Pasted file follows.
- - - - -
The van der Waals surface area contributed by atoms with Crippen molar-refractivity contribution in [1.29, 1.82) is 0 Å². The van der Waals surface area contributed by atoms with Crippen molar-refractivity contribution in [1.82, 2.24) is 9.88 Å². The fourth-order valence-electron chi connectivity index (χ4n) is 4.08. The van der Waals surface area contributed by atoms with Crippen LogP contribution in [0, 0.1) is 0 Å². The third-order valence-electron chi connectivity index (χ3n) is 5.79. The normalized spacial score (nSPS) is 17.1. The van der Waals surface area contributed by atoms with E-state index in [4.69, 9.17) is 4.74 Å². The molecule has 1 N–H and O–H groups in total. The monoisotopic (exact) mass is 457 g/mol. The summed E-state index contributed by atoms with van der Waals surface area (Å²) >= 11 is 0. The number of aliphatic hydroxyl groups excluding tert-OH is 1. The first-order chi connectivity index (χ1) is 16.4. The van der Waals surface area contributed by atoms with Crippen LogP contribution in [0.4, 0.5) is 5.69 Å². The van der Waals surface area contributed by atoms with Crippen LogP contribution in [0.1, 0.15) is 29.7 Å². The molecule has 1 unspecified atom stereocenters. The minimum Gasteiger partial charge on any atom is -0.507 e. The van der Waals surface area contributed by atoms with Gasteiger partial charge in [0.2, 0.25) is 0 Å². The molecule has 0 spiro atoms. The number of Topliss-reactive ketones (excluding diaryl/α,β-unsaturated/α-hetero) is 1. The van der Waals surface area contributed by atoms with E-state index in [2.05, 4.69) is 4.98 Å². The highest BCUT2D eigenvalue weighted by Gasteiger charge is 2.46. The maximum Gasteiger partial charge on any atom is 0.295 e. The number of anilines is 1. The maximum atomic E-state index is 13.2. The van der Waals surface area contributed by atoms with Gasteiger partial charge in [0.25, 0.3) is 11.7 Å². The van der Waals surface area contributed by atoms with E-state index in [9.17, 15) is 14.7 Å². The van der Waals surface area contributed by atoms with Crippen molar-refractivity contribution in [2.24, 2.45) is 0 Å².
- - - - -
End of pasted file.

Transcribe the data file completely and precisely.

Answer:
The van der Waals surface area contributed by atoms with Crippen molar-refractivity contribution in [1.29, 1.82) is 0 Å². The van der Waals surface area contributed by atoms with Crippen molar-refractivity contribution in [1.82, 2.24) is 9.88 Å². The fourth-order valence-electron chi connectivity index (χ4n) is 4.08. The van der Waals surface area contributed by atoms with Crippen LogP contribution in [0, 0.1) is 0 Å². The third-order valence-electron chi connectivity index (χ3n) is 5.79. The normalized spacial score (nSPS) is 17.1. The van der Waals surface area contributed by atoms with E-state index in [4.69, 9.17) is 4.74 Å². The molecule has 1 N–H and O–H groups in total. The monoisotopic (exact) mass is 457 g/mol. The summed E-state index contributed by atoms with van der Waals surface area (Å²) >= 11 is 0. The number of aliphatic hydroxyl groups excluding tert-OH is 1. The first-order chi connectivity index (χ1) is 16.4. The van der Waals surface area contributed by atoms with Crippen LogP contribution in [0.4, 0.5) is 5.69 Å². The van der Waals surface area contributed by atoms with Crippen LogP contribution in [0.1, 0.15) is 29.7 Å². The molecule has 1 unspecified atom stereocenters. The minimum Gasteiger partial charge on any atom is -0.507 e. The van der Waals surface area contributed by atoms with Gasteiger partial charge in [0.2, 0.25) is 0 Å². The molecule has 0 spiro atoms. The number of Topliss-reactive ketones (excluding diaryl/α,β-unsaturated/α-hetero) is 1. The van der Waals surface area contributed by atoms with E-state index in [2.05, 4.69) is 4.98 Å². The highest BCUT2D eigenvalue weighted by Gasteiger charge is 2.46. The maximum Gasteiger partial charge on any atom is 0.295 e. The number of anilines is 1. The maximum atomic E-state index is 13.2. The van der Waals surface area contributed by atoms with Gasteiger partial charge in [0.25, 0.3) is 11.7 Å². The van der Waals surface area contributed by atoms with E-state index in [9.17, 15) is 14.7 Å². The van der Waals surface area contributed by atoms with Crippen molar-refractivity contribution in [2.24, 2.45) is 0 Å².